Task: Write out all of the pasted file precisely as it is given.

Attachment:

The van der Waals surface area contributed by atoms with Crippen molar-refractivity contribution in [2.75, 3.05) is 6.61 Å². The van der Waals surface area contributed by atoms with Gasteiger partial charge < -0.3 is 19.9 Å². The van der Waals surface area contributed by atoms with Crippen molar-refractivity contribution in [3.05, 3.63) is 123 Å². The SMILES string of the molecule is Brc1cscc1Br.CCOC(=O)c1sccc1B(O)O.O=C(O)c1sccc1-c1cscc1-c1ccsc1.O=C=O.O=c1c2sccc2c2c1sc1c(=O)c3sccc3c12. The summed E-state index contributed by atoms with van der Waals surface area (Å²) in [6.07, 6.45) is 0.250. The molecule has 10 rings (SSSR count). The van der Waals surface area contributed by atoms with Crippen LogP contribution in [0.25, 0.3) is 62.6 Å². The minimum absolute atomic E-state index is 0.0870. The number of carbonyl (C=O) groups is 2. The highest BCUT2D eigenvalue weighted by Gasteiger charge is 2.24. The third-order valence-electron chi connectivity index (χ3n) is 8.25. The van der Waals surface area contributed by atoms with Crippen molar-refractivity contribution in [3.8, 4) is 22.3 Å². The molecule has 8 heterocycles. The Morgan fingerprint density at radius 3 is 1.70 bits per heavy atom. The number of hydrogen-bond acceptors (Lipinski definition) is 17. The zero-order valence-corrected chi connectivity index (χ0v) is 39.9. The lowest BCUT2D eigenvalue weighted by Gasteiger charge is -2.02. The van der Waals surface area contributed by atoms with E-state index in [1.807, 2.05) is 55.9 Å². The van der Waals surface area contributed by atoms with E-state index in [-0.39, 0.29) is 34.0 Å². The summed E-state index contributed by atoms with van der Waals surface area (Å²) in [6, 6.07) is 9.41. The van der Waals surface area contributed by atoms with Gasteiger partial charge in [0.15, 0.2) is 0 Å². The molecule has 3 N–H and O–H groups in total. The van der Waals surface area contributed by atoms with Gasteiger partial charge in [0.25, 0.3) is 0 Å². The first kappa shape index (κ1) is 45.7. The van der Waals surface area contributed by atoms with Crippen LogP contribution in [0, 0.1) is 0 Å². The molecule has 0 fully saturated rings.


The van der Waals surface area contributed by atoms with Crippen molar-refractivity contribution in [2.75, 3.05) is 6.61 Å². The van der Waals surface area contributed by atoms with Gasteiger partial charge < -0.3 is 19.9 Å². The van der Waals surface area contributed by atoms with Crippen molar-refractivity contribution in [3.05, 3.63) is 123 Å². The SMILES string of the molecule is Brc1cscc1Br.CCOC(=O)c1sccc1B(O)O.O=C(O)c1sccc1-c1cscc1-c1ccsc1.O=C=O.O=c1c2sccc2c2c1sc1c(=O)c3sccc3c12. The summed E-state index contributed by atoms with van der Waals surface area (Å²) in [6.07, 6.45) is 0.250. The molecule has 10 rings (SSSR count). The van der Waals surface area contributed by atoms with Crippen LogP contribution in [0.25, 0.3) is 62.6 Å². The minimum absolute atomic E-state index is 0.0870. The number of carbonyl (C=O) groups is 2. The highest BCUT2D eigenvalue weighted by Gasteiger charge is 2.24. The third-order valence-electron chi connectivity index (χ3n) is 8.25. The van der Waals surface area contributed by atoms with Crippen molar-refractivity contribution in [3.8, 4) is 22.3 Å². The molecule has 8 heterocycles. The Morgan fingerprint density at radius 3 is 1.70 bits per heavy atom. The number of hydrogen-bond acceptors (Lipinski definition) is 17. The zero-order valence-corrected chi connectivity index (χ0v) is 39.9. The lowest BCUT2D eigenvalue weighted by Gasteiger charge is -2.02. The van der Waals surface area contributed by atoms with E-state index in [1.807, 2.05) is 55.9 Å². The van der Waals surface area contributed by atoms with E-state index in [-0.39, 0.29) is 34.0 Å². The summed E-state index contributed by atoms with van der Waals surface area (Å²) in [6, 6.07) is 9.41. The van der Waals surface area contributed by atoms with Gasteiger partial charge in [0.15, 0.2) is 0 Å². The molecule has 3 N–H and O–H groups in total. The van der Waals surface area contributed by atoms with Gasteiger partial charge in [0.25, 0.3) is 0 Å². The first kappa shape index (κ1) is 45.7. The van der Waals surface area contributed by atoms with Crippen LogP contribution in [0, 0.1) is 0 Å². The molecule has 0 fully saturated rings.